Day Hiking: Mount Rainier National Park
by Dan A. Nelson & Alan L. Bauer (The Mountaineers Books)
© Dan A. Nelson & Alan L. Bauer/The Mountaineers Books. All Rights Reserved.
Well this adventure started out to see as much of the Northern Loop trail as I could see. After checking with the park I found that because of low snow levels that no one had been that way. They ask me to give them a report upon my return.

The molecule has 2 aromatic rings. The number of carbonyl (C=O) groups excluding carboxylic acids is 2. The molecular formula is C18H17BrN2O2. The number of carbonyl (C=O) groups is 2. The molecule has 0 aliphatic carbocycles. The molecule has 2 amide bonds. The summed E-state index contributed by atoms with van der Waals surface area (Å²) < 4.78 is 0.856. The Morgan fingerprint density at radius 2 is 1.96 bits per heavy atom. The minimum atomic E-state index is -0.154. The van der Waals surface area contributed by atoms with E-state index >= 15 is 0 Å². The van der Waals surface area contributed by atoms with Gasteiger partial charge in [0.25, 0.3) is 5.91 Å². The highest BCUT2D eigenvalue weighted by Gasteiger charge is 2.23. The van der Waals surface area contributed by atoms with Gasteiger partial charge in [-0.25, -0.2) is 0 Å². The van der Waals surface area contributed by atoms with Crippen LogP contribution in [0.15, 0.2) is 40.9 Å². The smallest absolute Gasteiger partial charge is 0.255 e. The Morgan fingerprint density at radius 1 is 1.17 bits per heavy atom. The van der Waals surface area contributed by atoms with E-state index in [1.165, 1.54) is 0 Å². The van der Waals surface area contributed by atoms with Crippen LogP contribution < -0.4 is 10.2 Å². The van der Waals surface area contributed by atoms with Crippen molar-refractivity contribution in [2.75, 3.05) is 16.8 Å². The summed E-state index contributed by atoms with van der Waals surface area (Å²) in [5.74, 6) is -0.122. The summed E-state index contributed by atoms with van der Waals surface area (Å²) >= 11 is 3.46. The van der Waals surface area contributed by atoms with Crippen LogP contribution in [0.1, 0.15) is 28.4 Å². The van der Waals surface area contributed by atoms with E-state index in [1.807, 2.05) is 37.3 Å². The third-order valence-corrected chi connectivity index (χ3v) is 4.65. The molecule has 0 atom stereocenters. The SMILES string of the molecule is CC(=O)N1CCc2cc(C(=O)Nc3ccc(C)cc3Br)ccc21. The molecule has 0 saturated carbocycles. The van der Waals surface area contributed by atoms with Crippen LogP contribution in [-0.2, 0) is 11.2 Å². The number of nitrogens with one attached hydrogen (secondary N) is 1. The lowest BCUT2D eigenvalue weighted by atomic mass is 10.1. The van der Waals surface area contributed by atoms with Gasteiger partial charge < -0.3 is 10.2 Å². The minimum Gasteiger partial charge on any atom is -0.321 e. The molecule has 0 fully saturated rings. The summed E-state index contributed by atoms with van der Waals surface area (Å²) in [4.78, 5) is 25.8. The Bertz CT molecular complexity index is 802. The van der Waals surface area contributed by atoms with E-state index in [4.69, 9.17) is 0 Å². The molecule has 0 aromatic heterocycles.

I hit the trail at about 7:00 am on the 5th of July. I made good time to the Carbon River lower crossing. The trail is realitively easy with a slight up hill grade, wide and easy to follow. I crossed on the log bridge and made my way up the other side. Upon crossing the Carbon the trail takes on a very different quality. Though it is easy followed, it takes on a serious amount of climb. A series of switchbacks set you to work to get to your destination. Lunch time found me about mid way up the ridge. By about 1:30 or so I was at 4620 feet and at the snow line. The snow is hardpacked and firm, about 2 feet deep. I continued to make my way up to about 5800 feet. At that altitude the snow is about 8 or more feet deep. I had been navigating with a GPS, compass and map since the trail was not available. The last sign of human was at 4400 feet. I was about half mile from the Yellowstone cliff area when I side stepped to miss a melt out tunnel in a lower area of the route I was following (area under the snow melted out) and fell through another. Causing my snowshoe to turn in...and my body to fall laterally. I turned my knee. After assessing the situation and the swelling in my knee...I elected to come down and abort my adventure to another day. Though painful and tough...was much better than the situation I was in the following morning. However, the trail was great and the solitude was incredible. This is a definate wilderness area to be enjoyed...and yes...I will do it again, once I heal.
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